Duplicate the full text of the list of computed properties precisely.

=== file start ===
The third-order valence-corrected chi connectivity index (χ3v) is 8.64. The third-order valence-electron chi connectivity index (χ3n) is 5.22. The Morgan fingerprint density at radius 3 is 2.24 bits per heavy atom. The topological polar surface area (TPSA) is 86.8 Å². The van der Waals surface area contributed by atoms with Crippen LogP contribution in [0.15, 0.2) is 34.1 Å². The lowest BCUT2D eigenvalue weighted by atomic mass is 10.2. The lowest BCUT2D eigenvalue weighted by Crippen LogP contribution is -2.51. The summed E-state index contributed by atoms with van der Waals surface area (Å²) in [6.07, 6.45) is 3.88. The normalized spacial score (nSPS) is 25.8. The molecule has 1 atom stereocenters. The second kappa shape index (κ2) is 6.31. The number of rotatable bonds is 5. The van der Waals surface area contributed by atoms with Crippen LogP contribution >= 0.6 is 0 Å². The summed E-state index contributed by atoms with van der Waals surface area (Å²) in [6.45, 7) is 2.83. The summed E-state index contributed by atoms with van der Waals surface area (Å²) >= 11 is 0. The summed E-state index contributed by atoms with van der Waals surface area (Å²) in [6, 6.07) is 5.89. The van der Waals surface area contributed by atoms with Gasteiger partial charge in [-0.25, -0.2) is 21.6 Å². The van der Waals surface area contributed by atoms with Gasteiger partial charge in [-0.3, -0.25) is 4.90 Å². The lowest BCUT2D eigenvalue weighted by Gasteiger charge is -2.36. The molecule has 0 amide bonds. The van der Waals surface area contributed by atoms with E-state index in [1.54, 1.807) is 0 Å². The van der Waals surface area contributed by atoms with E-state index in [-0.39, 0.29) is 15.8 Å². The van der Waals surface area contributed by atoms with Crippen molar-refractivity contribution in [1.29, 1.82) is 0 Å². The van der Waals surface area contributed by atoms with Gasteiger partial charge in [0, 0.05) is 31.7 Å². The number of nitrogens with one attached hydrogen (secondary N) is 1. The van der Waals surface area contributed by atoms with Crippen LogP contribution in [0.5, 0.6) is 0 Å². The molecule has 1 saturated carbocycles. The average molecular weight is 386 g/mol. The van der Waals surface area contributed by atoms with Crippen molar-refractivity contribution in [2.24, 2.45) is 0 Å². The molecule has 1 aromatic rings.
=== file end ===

The third-order valence-corrected chi connectivity index (χ3v) is 8.64. The third-order valence-electron chi connectivity index (χ3n) is 5.22. The Morgan fingerprint density at radius 3 is 2.24 bits per heavy atom. The topological polar surface area (TPSA) is 86.8 Å². The van der Waals surface area contributed by atoms with Crippen LogP contribution in [0.15, 0.2) is 34.1 Å². The lowest BCUT2D eigenvalue weighted by atomic mass is 10.2. The lowest BCUT2D eigenvalue weighted by Crippen LogP contribution is -2.51. The summed E-state index contributed by atoms with van der Waals surface area (Å²) in [6.07, 6.45) is 3.88. The normalized spacial score (nSPS) is 25.8. The molecule has 1 atom stereocenters. The second kappa shape index (κ2) is 6.31. The number of rotatable bonds is 5. The van der Waals surface area contributed by atoms with Crippen LogP contribution >= 0.6 is 0 Å². The summed E-state index contributed by atoms with van der Waals surface area (Å²) in [6.45, 7) is 2.83. The summed E-state index contributed by atoms with van der Waals surface area (Å²) >= 11 is 0. The summed E-state index contributed by atoms with van der Waals surface area (Å²) in [6, 6.07) is 5.89. The van der Waals surface area contributed by atoms with Gasteiger partial charge in [-0.25, -0.2) is 21.6 Å². The van der Waals surface area contributed by atoms with Gasteiger partial charge in [-0.3, -0.25) is 4.90 Å². The lowest BCUT2D eigenvalue weighted by Gasteiger charge is -2.36. The molecule has 0 amide bonds. The van der Waals surface area contributed by atoms with E-state index in [1.54, 1.807) is 0 Å². The van der Waals surface area contributed by atoms with E-state index in [-0.39, 0.29) is 15.8 Å². The van der Waals surface area contributed by atoms with Crippen molar-refractivity contribution in [1.29, 1.82) is 0 Å². The van der Waals surface area contributed by atoms with Gasteiger partial charge in [0, 0.05) is 31.7 Å². The number of nitrogens with one attached hydrogen (secondary N) is 1. The van der Waals surface area contributed by atoms with Crippen LogP contribution in [0.5, 0.6) is 0 Å². The molecule has 1 saturated carbocycles. The average molecular weight is 386 g/mol. The van der Waals surface area contributed by atoms with Crippen molar-refractivity contribution in [2.24, 2.45) is 0 Å². The molecule has 1 aromatic rings.